MOUNT VERNON — A small group of local officials met with Connect Ohio coordinator David Davidson on Tuesday to review broadband progress in the state. Connect Ohio is Gov. Ted Strickland’s task force charged with facilitating the spread of broadband technology throughout the state, rather in the manner of rural electrification of America from the early to middle years of the 20th century.
Davidson was not discouraged by the small number who showed up for the meeting.
“Local leadership drives these projects,” Davidson said, “but it always comes down to a vital few.”
The few included Darrel Severns, Regional Planning Commision secretary; Mount Vernon Mayor Richard Mavis; Matthew Kurtz, Knox County Department of Job & Family Services; and Marialice Kollar, Fredericktown City Schools’ Information Technology coordinator. Other officials involved with the project but not in attendance are John Chidester, director of the Public Library of Mount Vernon and Knox County; Knox County Commissioner Allen Stockberger; Peg Tazewell, Knox County Head Start; Jennifer Odenweller of the United Way of Knox County; and leaders from the County Township Association.
Davidson said plans in the works could have an impact on Knox County in terms of federal stimulus money. Davidson said that Rep. Zack Space’s Connecting Appalachia plan has applied for $80 million in funding through the American Recovery and Reinvestment Act. That plan would help fund the installation of an infrastructure of fiber-optic cable throughout the 32 counties of Appalachian Ohio, which would include Knox.
The county is already partially wired for broadband, although some communities and most rural areas remain restricted to dial-up or low-bandwidth DSL. Broadband technology allows the transmission of vast amounts of computerized data at high speed.
Implementation of this technology has been identified as a key component for allowing rural locales to compete economically with the nation’s urban and suburban areas.
Mavis said government tends to respond to the squeaky wheel, and that since he hasn’t heard much demand for improved Internet connectivity, it hasn’t been high on his list of priorities.
“I don’t feel pushed to do anything about this,” Mavis said, saying that companies in Mount Vernon he has talked with are satisfied with their current data capabilities. He said that if opportunities emerge to work with local service providers to position the city of Mount Vernon without extensive investment, he will pursue it. Meanwhile, he said, it might be best to wait and see what happens with the Connecting Appalachia proposal.
Severns said that, likewise, he has not heard a huge demand from outlying areas, some of which have dial-up Internet, or a satellite connection.
Kollar said the question remains, however, are people in rural areas aware of the economic tool broadband could be? She said part of the initiatives had to include educating people how to use broadband communications for business applications.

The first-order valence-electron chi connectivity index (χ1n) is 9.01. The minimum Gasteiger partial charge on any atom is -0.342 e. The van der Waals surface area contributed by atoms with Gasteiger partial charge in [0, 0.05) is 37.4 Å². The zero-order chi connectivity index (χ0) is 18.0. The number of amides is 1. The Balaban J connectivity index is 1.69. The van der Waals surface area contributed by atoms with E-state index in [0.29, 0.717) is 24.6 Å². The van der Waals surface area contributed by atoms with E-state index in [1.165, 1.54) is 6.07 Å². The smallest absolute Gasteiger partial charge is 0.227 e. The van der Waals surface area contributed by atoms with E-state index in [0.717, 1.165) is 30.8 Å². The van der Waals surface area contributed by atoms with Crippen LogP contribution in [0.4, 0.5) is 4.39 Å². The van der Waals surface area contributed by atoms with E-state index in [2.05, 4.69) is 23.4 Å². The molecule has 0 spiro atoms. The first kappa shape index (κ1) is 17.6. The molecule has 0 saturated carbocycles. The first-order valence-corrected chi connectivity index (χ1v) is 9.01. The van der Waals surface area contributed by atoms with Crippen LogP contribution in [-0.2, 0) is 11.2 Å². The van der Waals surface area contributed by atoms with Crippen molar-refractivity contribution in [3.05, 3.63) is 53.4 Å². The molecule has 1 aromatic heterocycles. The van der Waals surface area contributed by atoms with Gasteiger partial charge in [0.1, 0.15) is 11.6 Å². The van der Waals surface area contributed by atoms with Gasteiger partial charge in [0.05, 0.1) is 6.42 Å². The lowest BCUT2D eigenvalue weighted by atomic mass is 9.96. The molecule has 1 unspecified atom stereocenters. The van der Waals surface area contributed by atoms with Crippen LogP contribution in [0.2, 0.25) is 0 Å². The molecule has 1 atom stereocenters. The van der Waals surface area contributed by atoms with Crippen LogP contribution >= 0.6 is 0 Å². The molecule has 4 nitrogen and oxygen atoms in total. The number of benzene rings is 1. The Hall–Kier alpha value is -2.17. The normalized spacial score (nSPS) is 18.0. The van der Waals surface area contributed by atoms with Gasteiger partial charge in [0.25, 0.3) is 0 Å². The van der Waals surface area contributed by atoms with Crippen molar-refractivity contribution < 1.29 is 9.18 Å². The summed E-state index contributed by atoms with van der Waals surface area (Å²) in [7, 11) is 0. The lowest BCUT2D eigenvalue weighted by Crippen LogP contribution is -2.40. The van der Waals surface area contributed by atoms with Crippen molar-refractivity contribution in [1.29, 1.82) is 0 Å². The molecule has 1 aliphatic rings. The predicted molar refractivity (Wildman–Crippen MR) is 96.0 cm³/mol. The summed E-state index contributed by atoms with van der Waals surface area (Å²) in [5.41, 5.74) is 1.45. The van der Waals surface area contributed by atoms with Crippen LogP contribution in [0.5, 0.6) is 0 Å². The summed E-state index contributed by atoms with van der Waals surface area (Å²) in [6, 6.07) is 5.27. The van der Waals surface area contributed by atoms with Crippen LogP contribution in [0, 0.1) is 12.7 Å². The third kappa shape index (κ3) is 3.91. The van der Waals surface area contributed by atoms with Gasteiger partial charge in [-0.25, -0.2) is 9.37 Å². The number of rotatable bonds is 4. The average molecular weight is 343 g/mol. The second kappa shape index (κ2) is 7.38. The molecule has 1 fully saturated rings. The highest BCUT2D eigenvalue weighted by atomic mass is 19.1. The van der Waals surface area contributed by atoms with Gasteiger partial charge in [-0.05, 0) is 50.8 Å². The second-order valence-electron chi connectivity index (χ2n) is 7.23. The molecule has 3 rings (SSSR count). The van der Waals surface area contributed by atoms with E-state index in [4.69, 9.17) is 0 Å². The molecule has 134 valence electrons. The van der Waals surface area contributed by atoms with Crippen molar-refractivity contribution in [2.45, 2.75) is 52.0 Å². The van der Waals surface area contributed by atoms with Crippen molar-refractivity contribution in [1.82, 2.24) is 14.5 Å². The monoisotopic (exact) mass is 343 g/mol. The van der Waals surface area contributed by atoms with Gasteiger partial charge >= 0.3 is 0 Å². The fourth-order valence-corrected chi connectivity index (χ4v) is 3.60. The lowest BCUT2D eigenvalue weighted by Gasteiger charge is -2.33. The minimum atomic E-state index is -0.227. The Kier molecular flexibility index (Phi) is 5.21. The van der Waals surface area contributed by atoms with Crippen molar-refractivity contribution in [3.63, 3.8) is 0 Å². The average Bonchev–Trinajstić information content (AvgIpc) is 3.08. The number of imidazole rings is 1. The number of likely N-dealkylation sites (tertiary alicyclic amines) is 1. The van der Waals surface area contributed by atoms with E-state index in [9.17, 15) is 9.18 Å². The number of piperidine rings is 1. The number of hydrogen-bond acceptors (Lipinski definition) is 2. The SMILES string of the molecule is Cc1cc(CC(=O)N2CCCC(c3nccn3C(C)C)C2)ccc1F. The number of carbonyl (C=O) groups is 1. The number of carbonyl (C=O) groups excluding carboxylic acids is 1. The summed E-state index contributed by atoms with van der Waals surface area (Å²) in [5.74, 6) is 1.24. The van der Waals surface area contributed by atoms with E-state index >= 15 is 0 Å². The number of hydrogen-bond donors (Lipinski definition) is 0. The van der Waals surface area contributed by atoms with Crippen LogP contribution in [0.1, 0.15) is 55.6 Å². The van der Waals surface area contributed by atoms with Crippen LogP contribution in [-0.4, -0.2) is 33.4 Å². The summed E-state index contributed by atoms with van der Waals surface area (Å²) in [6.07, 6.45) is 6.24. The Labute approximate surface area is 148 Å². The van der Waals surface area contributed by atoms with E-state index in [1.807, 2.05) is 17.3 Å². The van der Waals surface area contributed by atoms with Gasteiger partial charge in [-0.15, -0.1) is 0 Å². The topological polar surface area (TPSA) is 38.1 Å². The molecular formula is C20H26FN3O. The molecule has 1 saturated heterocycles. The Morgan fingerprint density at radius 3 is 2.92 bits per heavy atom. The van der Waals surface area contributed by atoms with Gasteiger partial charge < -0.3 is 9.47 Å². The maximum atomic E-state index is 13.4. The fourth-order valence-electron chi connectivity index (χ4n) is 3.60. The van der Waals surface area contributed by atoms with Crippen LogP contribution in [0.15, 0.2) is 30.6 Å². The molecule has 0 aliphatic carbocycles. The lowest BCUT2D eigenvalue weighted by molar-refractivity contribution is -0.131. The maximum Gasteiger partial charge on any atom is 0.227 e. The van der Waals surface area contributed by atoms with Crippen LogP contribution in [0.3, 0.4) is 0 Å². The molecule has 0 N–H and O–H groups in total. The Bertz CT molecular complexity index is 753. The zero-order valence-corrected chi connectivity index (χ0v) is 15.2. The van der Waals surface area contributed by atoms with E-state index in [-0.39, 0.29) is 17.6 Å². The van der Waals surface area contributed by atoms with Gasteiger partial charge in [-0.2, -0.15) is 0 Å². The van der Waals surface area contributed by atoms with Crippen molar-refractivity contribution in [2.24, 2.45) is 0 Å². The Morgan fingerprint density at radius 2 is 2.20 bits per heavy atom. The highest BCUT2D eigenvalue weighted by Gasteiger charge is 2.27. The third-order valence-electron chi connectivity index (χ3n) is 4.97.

Mavis agreed, pointing out that recent work planning the next phase of the DKMM Solid Waste District turned up the fact that in the organization’s last charter period, over $40,000 was spent on paper alone. He said officials working with DKMM hope to change that so that more of its official business is conducted over e-mail, wasting less paper.
Mavis was charged with contacting the County Township Association to make sure it was on board with the program. He said he would also check with local service provider Safety Net to see what, if any, progress it has made toward creating local systems. Kurtz will contact ECR to see what its interest would be in developing rural broadband service in Knox County.
Davidson said he will talk with Stockberger and Chidester, particularly the latter, as a statewide application for funding has been put in which would, if granted, provide $18 million to $19 million for equipment for public use, such as computers in public libraries, classes for adults to learn computer skills, public relations to promote usage and assistance for low-income residents to acquire computers.
As the Connect Ohio project continues, the goal is to have various local leaders pushing for funding by applying for grants so that the county will be poised to meet any projects spurred by Space’s Connecting Appalachia initiative. Davidson said that Ohio in general has good chances to get stimulus money grants because Connect Ohio has mapped out broadband status throughout the state and supported it with data, something many states have not done. Appalachia also stands out from the crowd as an economically challenged region.
Further information about Connect Ohio can be found at the project’s Web site, www.connectohio.org.